lan Levitt doesn't mince words. "This is the most closely scrutinized advertising campaign in history," says the director of the media program at the White House Office of National Drug Control Policy. If that's overstating the case, it's not by much. Levitt, a 30-year veteran of the civil service, is referring to the federal government's 5-year, $1 billion campaign to eradicate youth drug abuse. The ads in the campaign, which was launched two years ago, have won kudos for their sophistication and creativity. But ONDCP has also faced harsh criticism on a number of fronts.
"We've had six congressional hearings, a General Accounting Office audit, two pickets and one sit-in," Levitt laments. The political pressure to make changes in the campaign or to hire particular advertising firms is constant, he says. "On a good day, it's like having a root canal. Everybody's got a better media slogan. Someone always thinks we should be spending more on methamphetamines, or designer drugs, or crack cocaine."
The criticisms don't end there. Rep. Lucille Roybal-Allard, D-Calif., has fought unsuccessfully for two years to force the office to include anti-alcohol advertising in its campaign. In January, Web magazine Salon ran an investigative article detailing an ONDCP policy that gave TV networks a break on their obligations to provide free air time to the drug control office for public service announcements if popular TV shows featured drug abuse in a negative light. Members of Congress and newspaper editorial boards across the country lambasted ONDCP for stepping on First Amendment rights. The policy was revoked.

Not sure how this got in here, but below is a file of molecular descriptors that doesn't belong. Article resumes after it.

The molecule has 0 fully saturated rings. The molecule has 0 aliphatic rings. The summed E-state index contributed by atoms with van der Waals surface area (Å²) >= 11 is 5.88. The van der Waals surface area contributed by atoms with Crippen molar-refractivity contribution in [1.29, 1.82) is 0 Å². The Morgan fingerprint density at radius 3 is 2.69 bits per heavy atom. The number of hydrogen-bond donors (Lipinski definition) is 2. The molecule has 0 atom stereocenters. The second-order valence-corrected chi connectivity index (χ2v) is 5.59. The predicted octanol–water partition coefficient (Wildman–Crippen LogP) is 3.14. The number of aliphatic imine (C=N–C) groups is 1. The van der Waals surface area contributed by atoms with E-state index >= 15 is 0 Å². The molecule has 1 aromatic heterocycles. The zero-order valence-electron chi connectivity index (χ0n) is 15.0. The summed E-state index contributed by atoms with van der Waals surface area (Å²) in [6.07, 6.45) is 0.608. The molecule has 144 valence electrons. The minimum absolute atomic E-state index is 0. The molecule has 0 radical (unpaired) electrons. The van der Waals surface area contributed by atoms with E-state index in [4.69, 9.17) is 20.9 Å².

Likewise, members of Congress became concerned when Scripps-Howard News Service reported in June that ONDCP's Web site dropped electronic "cookies" into the computers of visitors, tracking and recording their moves through the site. White House Chief of Staff John Podesta demanded that the practice cease immediately
In addition, minority-owned media outlets and advertising agencies, backed by the Rev. Al Sharpton and Reps. Carolyn C. Kilpatrick, D-Mich., and Robert Menendez, D-N.J., have complained loudly that ONDCP isn't spending enough on them. When the drug policy office declined to purchase $5 million worth of ads on Black Entertainment Television this year, BET executives became so enraged that they declined any anti-drug ads at all. "You snubbed your nose towards us with tokenism," wrote BET executive vice president Louis Carr in a January letter to ONDCP director Barry McCaffrey.